10. Sister Helen believes that "to claim to be apolitical or neutral in the face of...injustices would be, in actuality, to uphold the status quo-- a very political position to take, and on the side of the oppressors" [p. 5-6]. Do you agree with this assessment? Do you believe that there is in fact any such thing in today's world as being truly apolitical or above politics?
11. Sister Helen often speaks of "government" as though it were entirely separate and dissociated from the people themselves. Do you feel this is an accurate view of government, or do you feel that the government we have does reflect, at least in large part, the opinions of its citizens? If so, do you think that it is the government's job to educate and lead public opinion or to follow it?
12. The people responsible for carrying out executions rationalize their actions by saying that they are just doing their jobs. Are men like Phelps, Rabelais, and Blackburn justified in believing that they are doing the correct thing? What does the fact of the executioner's legal anonymity indicate to you? Is Sister Helen correct to compare this complicity in the execution of criminals with the obedience shown by the servants of the Nazi regime in carrying out their terrible murders?
13. Sister Helen asks Phelps his opinions on some questions that have been bothering her. "Aren't there, I argue, some rights fundamental to human beings-- such as the right not to be tortured or killed-- that everyone, including governments, must respect? Doesn't the moral foundation of a society erode if its government is allowed to treat these fundamental, nonnegotiable rights as some sort of privilege, which they take on themselves to dispense for good behavior or withdraw for bad behavior?" [p. 103] What are your opinions on these issues? Do you agree with Sister Helen that, according to Amnesty International's definition of torture, Pat Sonnier was tortured?
14. Sister Helen describes the legal system as "a system of gates that shut like one-way turnstiles, and you can't go back once you've come out" [p. 45]. The long appeals process would seem to ensure a fair trial for all, but in actuality the prisoner's success within it depends upon how good a lawyer he can afford to hire. Has the experience of reading Dead Man Walking changed your views of the American legal system, and, if so, in what way?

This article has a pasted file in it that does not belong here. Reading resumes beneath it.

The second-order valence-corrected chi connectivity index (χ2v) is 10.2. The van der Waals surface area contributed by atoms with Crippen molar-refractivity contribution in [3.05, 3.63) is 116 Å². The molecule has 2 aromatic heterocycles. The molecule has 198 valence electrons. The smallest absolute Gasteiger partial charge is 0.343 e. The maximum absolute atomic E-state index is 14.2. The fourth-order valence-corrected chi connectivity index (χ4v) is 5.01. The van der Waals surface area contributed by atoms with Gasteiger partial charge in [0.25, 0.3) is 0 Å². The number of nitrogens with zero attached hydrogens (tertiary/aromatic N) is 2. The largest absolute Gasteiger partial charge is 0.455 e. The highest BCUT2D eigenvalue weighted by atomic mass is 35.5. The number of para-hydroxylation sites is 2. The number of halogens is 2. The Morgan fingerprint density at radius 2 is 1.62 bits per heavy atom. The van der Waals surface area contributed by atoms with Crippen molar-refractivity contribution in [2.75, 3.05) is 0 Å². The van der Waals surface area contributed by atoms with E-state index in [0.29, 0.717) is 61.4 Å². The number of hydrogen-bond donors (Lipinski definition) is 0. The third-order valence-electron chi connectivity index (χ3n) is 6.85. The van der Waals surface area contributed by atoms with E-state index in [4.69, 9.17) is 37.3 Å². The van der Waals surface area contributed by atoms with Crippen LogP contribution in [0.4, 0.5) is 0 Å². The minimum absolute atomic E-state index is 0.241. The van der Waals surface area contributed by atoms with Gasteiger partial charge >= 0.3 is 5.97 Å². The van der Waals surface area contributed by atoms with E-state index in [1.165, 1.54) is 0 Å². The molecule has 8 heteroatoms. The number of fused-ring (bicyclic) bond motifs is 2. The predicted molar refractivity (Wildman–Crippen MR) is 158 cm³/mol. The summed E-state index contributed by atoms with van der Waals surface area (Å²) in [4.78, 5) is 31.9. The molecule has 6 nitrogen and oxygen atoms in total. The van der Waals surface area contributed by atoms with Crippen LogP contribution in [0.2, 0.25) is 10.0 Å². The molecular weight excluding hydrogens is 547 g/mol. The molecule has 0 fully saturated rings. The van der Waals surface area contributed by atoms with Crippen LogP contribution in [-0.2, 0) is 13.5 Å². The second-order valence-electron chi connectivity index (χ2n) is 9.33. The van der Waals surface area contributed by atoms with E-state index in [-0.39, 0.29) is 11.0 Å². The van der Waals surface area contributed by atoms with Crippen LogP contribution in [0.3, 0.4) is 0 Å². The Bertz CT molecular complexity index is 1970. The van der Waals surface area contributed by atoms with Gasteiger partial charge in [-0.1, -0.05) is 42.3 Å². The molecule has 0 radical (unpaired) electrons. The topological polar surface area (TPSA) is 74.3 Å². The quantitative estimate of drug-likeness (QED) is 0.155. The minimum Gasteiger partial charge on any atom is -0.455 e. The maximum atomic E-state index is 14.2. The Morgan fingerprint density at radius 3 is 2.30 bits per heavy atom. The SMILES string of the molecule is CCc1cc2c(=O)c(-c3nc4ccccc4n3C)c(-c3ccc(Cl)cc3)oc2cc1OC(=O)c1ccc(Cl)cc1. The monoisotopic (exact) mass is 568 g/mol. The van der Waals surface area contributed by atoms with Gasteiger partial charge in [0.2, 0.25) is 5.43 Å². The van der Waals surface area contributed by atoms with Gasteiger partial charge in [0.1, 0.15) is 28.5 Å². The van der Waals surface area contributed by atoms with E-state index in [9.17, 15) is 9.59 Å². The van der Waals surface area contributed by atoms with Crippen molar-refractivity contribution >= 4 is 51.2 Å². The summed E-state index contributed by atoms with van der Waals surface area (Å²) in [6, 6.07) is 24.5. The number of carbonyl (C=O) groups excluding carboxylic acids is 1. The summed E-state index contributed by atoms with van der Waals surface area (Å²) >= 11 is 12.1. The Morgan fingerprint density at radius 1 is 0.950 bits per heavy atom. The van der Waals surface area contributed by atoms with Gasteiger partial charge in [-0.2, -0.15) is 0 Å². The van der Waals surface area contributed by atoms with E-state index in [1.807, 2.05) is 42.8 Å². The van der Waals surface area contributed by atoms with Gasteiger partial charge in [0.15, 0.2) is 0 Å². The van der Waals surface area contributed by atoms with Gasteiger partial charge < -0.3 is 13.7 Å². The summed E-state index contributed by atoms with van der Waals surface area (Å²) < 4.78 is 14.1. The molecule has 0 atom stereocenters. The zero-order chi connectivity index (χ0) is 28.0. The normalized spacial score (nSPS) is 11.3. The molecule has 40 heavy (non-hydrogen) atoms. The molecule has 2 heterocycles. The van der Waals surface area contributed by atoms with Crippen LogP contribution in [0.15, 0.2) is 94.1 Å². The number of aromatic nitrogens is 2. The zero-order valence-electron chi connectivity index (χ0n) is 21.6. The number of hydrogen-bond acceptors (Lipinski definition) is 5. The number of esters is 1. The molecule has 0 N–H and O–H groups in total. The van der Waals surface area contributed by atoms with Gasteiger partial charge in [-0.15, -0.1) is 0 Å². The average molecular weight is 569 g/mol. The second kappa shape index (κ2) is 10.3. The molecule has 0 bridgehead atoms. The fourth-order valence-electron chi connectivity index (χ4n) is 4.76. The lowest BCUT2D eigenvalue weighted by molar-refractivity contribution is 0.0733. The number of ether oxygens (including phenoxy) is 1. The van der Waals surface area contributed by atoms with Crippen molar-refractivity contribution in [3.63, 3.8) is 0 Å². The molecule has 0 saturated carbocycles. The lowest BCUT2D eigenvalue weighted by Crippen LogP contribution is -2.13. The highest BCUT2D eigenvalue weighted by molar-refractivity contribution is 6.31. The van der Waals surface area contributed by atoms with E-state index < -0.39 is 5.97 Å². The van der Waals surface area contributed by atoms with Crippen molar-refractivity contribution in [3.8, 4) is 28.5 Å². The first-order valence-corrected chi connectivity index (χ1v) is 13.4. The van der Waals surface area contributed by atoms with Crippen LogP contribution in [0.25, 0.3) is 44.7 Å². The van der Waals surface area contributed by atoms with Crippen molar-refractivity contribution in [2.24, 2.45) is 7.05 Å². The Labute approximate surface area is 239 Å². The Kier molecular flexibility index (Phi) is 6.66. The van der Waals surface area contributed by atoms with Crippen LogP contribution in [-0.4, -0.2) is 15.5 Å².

15. How do the lives, expectations, and attitudes of the members of Survive differ from those of the members of the group founded by the Harveys? What do these differences tell us about the lives of black Louisianans as opposed to white ones?
16. If you have seen the film of Dead Man Walking, how did its approach to the issue of capital punishment differ from that of the book? Did you feel that the filmmaker was taking sides on the issue, or did he treat both sides in a balanced way?
17. Has reading this book caused you to reexamine your position on the death penalty? Which arguments did you find more persuasive: Sister Helen's against the death penalty, or the Harveys' in favor of it? It is true that the Harveys' loss has hardened them against the idea of mercy; it is also true that Sister Helen has never lost a family member to a violent crime. If you were in the Harveys' position, do you think that you, too, would support the death penalty?
Helen Prejean, C.S.J., was born and brought up in Baton Rouge, and has lived in Louisiana all her life. A member of the Sisters of St. Joseph of Medaille, she has long been involved in community work among the poor. Her contact with a man on Death Row in Angola State Prison led her to become an outspoken activist both against capital punishment and as an advocate for the families of murder victims. Prejean has lectured extensively on the subject of capital punishment and has appeared on ABC World News Tonight, 60 Minutes, National Public Radio, The Today Show, and an NBC special series on the death penalty. Her articles have appeared in a number of publications, including the San Francisco Chronicle and the Baltimore Sun.